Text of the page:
Continuing our series on depression, we will focus on sadness and discuss how the two are related. According to the reports by the American Association for Anxiety Disorders. Depression is a debilitating condition and can alter the quality of life of anyone who suffers from it, but how does this relate to depression?. A person may exhibit many symptoms, including anxiety, sadness, higher irritability, etc. Even though sadness can be part of depression, people often confuse the two terms and use them interchangeably.
So What is the Difference?
It is a feeling, an emotion that everyone experiences at some point in their lives. However, depression is a medical condition that is characterized by sadness and multiple other symptoms. It’s essential for people to understand that the two phenomena are fundamentally different in order to seek help when need be.
In simple terms, depression and sadness are not synonymous; one is a mental disorder while the other is a naturally occurring feeling. A chemical imbalance causes depression in the brain, and a traumatic or painful incident can trigger sadness. Sadness can fizzle out, but depression doesn’t. No matter how pervasive the sadness feels in the wake of a tragic accident, it will dissolve after some time. However, it is important to note that any traumatic event can be the triggering factor for depression, with sorrow as one of its symptoms.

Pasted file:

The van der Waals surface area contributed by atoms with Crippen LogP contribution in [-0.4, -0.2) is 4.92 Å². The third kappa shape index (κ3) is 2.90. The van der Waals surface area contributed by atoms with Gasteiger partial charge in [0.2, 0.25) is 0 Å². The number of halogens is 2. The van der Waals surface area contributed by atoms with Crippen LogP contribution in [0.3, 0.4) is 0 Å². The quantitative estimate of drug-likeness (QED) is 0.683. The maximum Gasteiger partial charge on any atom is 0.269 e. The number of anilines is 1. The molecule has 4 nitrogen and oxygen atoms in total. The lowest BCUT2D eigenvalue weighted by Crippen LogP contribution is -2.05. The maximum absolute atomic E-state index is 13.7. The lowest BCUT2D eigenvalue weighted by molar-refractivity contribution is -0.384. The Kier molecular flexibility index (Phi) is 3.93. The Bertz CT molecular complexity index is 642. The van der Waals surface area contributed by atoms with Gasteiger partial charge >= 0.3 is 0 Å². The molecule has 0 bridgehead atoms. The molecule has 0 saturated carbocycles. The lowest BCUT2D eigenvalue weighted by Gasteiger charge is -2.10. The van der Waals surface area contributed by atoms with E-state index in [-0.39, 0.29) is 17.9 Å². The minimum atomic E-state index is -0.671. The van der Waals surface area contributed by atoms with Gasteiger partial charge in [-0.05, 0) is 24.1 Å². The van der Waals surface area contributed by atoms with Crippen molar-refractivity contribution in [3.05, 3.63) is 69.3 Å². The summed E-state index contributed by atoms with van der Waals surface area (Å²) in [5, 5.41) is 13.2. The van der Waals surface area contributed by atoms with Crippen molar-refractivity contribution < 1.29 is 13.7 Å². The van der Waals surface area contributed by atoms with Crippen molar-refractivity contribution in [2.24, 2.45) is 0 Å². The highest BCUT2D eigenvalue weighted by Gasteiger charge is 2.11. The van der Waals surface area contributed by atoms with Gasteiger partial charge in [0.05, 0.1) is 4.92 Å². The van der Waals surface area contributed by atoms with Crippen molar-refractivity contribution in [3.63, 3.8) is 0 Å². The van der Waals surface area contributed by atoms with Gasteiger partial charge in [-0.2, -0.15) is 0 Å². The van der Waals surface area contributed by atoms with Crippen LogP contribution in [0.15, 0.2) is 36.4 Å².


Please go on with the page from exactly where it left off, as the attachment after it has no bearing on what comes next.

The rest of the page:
Positive things can be done to manage both sadness and depression, for instance, if a person has a horrible boss and it induces sorrow in them, thinking about a day out with friends or going away for a day or two could bring relief to the sufferer. This method can help reduce anxiety, whether if it is just sadness or you are going through a depressive episode.
However, severe depression may need more positive inducing factors. And that’s a main difference between sadness and depression.
Sadness can, at times, can be all-encompassing, as if it has taken over a person’s life. And that’s natural. When people are hurt or faced with unpleasant circumstances, they can feel bad about it, but when those circumstances start disappearing or settling, people start feeling better. Even in times of extreme sadness or temporary depression, people can smile about things that make them happy.
Depression is an abnormal state of being. It is physiological, which affects a person’s mood, behavior, thought processes, perceptions, and even appetite. It’s a psychological disorder that colors every aspect of a patient’s life. Here are some of the most common symptoms of depression.
- Feeling of despair
- Feeling of discouragement
- A loss of interest in activities that were once enjoyable
- An overpowering lack of motivation
- Receding self-esteem
- Feelings of self-doubt
A person suffering from depression likes to stay isolated and doesn’t want to take part in social activities, such as hanging out with friends or spending time with family.
If these symptoms last for more than two weeks, then a person may be diagnosed with major depressive disorder, commonly known as depression.
Some common signs of MDD are:
- Low levels of energy, lethargy
- Insomnia or disturbed sleeping patterns